Botched prescription ‘played a part’ in pensioner’s death

Picture by Allan McKenzie/YWNG - 10/03/15 - Press - Moorcroft Nursing Home, Dewsbury, England - Manorcroft Care Home, GV, general view.
Picture by Allan McKenzie/YWNG - 10/03/15 - Press - Moorcroft Nursing Home, Dewsbury, England - Manorcroft Care Home, GV, general view.

A GP’s botched prescription played a part in the death of a 92-year-old woman, according to a doctor who treated her before she died.

GP Dr Philip Turner misread Alma Davey’s medical form and prescribed penicillin despite adverse reactions to the drug as far back as 1981. She died 19 days later on July 19, 2013.

An inquest is currently taking place into the death of Mrs Davey, who lived in Morley for 60 years before going into Manorcroft Care Home in Earlsheaton.

Bradford Coroners’ Court was told by nurse Paula Hunt that Mrs Davey was a frail woman when admitted to the home in March 2013.

On July 1, a request for a GP visit was made for Mrs Davey as she was suffering from a chesty cough.

Dr Turner, who had worked at Grove House Surgery in Batley for 12 years, attended with a medical print-out generated at the surgery.

On it was a list of drugs to which Mrs Davey was allergic, including penicillin, but also the words ‘no known allergies’.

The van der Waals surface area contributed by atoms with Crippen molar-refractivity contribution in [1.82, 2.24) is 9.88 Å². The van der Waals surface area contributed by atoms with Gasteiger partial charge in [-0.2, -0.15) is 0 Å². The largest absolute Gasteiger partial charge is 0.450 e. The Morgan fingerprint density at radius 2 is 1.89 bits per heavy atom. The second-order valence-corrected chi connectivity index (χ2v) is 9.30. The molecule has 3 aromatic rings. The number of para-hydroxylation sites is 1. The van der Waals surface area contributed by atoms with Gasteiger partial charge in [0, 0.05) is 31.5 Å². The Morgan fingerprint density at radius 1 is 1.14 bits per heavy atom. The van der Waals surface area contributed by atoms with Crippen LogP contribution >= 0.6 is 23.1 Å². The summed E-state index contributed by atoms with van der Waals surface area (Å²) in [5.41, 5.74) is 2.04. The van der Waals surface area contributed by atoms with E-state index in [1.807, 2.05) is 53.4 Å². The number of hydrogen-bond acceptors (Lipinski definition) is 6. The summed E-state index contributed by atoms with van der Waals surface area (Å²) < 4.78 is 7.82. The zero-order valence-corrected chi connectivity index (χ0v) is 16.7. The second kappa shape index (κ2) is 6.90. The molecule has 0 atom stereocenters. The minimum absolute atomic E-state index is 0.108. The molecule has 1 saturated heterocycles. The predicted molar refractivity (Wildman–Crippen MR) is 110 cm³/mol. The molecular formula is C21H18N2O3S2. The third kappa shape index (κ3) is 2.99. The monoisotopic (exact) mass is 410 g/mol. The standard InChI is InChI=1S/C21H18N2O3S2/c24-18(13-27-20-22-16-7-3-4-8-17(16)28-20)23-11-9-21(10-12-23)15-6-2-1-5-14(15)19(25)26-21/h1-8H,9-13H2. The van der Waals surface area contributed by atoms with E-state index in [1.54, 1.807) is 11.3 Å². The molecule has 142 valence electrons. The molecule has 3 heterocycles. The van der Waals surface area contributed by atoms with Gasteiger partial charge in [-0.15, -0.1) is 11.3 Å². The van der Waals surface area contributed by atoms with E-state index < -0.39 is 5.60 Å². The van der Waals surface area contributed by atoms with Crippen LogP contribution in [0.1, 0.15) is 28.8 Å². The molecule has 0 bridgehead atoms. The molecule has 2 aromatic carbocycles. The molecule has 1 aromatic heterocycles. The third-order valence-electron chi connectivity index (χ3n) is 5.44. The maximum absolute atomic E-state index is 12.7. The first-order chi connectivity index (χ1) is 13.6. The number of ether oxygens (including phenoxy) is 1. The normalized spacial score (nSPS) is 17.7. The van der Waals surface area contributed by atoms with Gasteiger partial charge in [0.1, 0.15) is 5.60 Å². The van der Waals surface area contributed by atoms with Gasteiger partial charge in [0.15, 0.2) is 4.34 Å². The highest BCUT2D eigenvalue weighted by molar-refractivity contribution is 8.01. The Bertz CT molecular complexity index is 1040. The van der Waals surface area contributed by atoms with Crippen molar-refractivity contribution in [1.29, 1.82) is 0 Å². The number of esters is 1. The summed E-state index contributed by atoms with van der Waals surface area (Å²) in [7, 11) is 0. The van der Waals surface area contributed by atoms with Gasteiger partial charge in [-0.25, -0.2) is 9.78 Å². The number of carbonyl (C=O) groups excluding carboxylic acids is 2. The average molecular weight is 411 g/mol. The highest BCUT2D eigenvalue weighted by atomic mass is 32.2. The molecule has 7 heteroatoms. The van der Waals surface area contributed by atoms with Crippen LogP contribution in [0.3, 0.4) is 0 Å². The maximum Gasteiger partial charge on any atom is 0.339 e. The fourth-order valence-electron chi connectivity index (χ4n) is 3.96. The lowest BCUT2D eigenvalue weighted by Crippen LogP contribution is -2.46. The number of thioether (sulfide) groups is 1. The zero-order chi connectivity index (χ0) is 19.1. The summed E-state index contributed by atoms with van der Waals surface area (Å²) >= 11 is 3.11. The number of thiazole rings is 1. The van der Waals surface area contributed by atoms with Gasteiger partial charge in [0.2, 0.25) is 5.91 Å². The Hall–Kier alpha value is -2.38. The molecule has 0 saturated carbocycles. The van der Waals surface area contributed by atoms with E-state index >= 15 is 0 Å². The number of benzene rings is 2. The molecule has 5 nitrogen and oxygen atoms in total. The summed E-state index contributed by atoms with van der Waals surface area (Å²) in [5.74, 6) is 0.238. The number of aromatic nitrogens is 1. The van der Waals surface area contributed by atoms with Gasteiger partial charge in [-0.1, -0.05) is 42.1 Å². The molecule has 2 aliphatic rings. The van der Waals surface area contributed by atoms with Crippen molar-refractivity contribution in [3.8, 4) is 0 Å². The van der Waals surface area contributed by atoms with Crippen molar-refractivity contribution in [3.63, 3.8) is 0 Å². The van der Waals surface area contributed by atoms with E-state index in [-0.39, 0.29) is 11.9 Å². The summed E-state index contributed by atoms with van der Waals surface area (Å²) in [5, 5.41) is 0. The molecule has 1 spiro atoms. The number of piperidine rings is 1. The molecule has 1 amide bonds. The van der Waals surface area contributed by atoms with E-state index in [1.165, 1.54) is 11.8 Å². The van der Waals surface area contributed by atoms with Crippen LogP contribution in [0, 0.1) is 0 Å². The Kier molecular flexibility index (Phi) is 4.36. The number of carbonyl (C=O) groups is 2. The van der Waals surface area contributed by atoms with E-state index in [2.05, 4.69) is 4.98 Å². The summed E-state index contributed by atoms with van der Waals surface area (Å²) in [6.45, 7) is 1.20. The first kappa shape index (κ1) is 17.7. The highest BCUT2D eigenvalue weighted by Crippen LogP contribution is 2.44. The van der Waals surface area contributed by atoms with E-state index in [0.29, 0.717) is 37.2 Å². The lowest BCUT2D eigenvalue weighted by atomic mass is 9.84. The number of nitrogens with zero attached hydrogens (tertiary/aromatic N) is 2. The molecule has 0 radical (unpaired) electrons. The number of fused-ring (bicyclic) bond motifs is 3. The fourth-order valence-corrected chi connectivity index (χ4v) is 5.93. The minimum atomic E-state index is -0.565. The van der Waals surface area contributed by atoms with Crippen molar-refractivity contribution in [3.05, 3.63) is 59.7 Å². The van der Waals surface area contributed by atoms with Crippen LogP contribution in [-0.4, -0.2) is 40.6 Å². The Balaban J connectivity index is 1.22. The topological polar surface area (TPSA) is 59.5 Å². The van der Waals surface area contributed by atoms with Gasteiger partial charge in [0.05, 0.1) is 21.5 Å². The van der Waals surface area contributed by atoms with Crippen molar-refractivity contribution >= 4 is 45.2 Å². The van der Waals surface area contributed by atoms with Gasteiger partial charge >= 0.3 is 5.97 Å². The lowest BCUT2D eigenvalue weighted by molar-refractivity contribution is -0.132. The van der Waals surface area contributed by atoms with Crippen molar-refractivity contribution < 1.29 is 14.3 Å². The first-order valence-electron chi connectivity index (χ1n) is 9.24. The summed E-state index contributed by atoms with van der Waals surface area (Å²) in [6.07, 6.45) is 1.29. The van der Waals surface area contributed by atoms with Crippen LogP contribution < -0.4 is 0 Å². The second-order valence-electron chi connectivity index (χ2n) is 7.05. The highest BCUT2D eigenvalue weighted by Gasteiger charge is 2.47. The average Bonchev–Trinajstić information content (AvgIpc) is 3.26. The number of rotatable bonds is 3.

Dr Turner, who is now retired, prescribed amoxicillin, a type of penicillin.

When asked by assistant Bradford Coroner Dr Dominic Bell why this happened, he said: “I can only presume I scanned it too quickly and took in no allergies as opposed to the other ones.”

Speaking directly to Mrs Davey’s family, he said: “I would like to apologise for what happened.”

Dr Niall Cox, geriatric consultant physician at Dewsbury and District Hospital, said he believed an allergic reaction to penicillin was a “contributory” factor in Mrs Davey’s death.

He said frailty played the biggest role in her death, followed by chest infection, renal impairment and a allergic reaction, in no particular order.

The court heard that on July 10, just before her hospital admission, Mrs Davey had a swollen tongue, a rash around the middle of her body and some green liquid coming out of her mouth.

It was the opinion of Grove House GP Dr Moira Lynch, who saw her on that day, that her condition was due to septicaemia and was not related to her allergy.

A statement read out in court on behalf of Mrs Davey’s son, Edwin Bolderson, said: “It was distressing to see her like that. I am very unhappy that my mum was given penicillin.”

It added: “My mum was a great sister, mum, grandma and great-grandma.”

A statement from her daughter, Shirley Gibson, said she was surprised and upset there was no mention of the allergy at the time of her mother’s death.

The inquest is expected to finish tomorrow.